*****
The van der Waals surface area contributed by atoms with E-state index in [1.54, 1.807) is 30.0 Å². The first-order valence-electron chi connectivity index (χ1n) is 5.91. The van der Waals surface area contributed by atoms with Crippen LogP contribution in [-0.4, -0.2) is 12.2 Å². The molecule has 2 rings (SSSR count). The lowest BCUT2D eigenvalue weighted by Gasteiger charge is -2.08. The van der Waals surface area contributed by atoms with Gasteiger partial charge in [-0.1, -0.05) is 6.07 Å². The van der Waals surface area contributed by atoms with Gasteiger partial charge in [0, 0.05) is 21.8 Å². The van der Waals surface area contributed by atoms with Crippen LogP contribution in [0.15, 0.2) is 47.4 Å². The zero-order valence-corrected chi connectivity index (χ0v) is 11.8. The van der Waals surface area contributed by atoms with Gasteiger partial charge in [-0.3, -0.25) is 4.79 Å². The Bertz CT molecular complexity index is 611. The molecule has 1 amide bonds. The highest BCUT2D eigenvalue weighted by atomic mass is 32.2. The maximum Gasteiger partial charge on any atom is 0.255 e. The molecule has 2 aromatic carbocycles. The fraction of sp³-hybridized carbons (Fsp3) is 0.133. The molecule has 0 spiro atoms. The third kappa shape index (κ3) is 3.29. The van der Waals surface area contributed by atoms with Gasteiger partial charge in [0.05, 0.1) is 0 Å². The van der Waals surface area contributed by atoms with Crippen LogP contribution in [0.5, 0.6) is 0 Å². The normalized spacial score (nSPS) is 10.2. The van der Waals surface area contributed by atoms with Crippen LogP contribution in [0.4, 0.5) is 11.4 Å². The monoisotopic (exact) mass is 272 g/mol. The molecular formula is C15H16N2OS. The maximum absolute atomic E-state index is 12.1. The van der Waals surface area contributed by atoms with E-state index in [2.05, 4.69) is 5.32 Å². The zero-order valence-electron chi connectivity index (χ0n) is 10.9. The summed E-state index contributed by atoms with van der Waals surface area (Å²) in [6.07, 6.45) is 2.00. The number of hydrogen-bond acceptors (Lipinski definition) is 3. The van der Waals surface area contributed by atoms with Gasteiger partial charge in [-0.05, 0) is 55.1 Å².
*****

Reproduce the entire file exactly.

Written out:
The van der Waals surface area contributed by atoms with E-state index in [1.54, 1.807) is 30.0 Å². The first-order valence-electron chi connectivity index (χ1n) is 5.91. The van der Waals surface area contributed by atoms with Crippen LogP contribution in [-0.4, -0.2) is 12.2 Å². The molecule has 2 rings (SSSR count). The lowest BCUT2D eigenvalue weighted by Gasteiger charge is -2.08. The van der Waals surface area contributed by atoms with Gasteiger partial charge in [-0.1, -0.05) is 6.07 Å². The van der Waals surface area contributed by atoms with Gasteiger partial charge in [0, 0.05) is 21.8 Å². The van der Waals surface area contributed by atoms with Crippen LogP contribution in [0.15, 0.2) is 47.4 Å². The zero-order valence-corrected chi connectivity index (χ0v) is 11.8. The van der Waals surface area contributed by atoms with Gasteiger partial charge in [-0.3, -0.25) is 4.79 Å². The Bertz CT molecular complexity index is 611. The molecule has 1 amide bonds. The highest BCUT2D eigenvalue weighted by atomic mass is 32.2. The maximum Gasteiger partial charge on any atom is 0.255 e. The molecule has 2 aromatic carbocycles. The fraction of sp³-hybridized carbons (Fsp3) is 0.133. The molecule has 0 spiro atoms. The third kappa shape index (κ3) is 3.29. The van der Waals surface area contributed by atoms with Gasteiger partial charge in [0.05, 0.1) is 0 Å². The van der Waals surface area contributed by atoms with Crippen LogP contribution in [0.5, 0.6) is 0 Å². The normalized spacial score (nSPS) is 10.2. The van der Waals surface area contributed by atoms with Crippen LogP contribution in [0.4, 0.5) is 11.4 Å². The monoisotopic (exact) mass is 272 g/mol. The molecular formula is C15H16N2OS. The maximum absolute atomic E-state index is 12.1. The van der Waals surface area contributed by atoms with E-state index in [2.05, 4.69) is 5.32 Å². The zero-order valence-electron chi connectivity index (χ0n) is 10.9. The summed E-state index contributed by atoms with van der Waals surface area (Å²) in [6.07, 6.45) is 2.00. The number of hydrogen-bond acceptors (Lipinski definition) is 3. The van der Waals surface area contributed by atoms with Gasteiger partial charge in [-0.05, 0) is 55.1 Å².